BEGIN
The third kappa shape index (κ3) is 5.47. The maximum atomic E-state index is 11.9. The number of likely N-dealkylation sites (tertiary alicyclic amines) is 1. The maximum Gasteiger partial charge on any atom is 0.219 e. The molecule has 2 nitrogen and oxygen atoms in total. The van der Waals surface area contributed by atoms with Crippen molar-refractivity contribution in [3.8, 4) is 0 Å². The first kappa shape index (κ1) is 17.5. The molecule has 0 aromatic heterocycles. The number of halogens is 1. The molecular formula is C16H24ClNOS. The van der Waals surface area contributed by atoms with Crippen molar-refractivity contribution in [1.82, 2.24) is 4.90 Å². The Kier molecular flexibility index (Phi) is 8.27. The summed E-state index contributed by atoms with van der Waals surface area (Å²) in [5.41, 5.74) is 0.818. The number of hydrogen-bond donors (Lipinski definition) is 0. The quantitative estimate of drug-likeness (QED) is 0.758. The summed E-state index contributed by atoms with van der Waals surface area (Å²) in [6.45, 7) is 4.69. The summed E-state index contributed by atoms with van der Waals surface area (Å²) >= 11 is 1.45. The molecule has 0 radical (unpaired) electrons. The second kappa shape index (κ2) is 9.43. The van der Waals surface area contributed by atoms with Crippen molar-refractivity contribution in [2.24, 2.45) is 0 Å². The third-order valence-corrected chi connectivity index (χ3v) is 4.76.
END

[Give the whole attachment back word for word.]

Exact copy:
The third kappa shape index (κ3) is 5.47. The maximum atomic E-state index is 11.9. The number of likely N-dealkylation sites (tertiary alicyclic amines) is 1. The maximum Gasteiger partial charge on any atom is 0.219 e. The molecule has 2 nitrogen and oxygen atoms in total. The van der Waals surface area contributed by atoms with Crippen molar-refractivity contribution in [3.8, 4) is 0 Å². The first kappa shape index (κ1) is 17.5. The molecule has 0 aromatic heterocycles. The number of halogens is 1. The molecular formula is C16H24ClNOS. The van der Waals surface area contributed by atoms with Crippen molar-refractivity contribution in [1.82, 2.24) is 4.90 Å². The Kier molecular flexibility index (Phi) is 8.27. The summed E-state index contributed by atoms with van der Waals surface area (Å²) in [5.41, 5.74) is 0.818. The number of hydrogen-bond donors (Lipinski definition) is 0. The quantitative estimate of drug-likeness (QED) is 0.758. The summed E-state index contributed by atoms with van der Waals surface area (Å²) in [6.45, 7) is 4.69. The summed E-state index contributed by atoms with van der Waals surface area (Å²) >= 11 is 1.45. The molecule has 0 radical (unpaired) electrons. The second kappa shape index (κ2) is 9.43. The van der Waals surface area contributed by atoms with Crippen molar-refractivity contribution in [2.24, 2.45) is 0 Å². The third-order valence-corrected chi connectivity index (χ3v) is 4.76.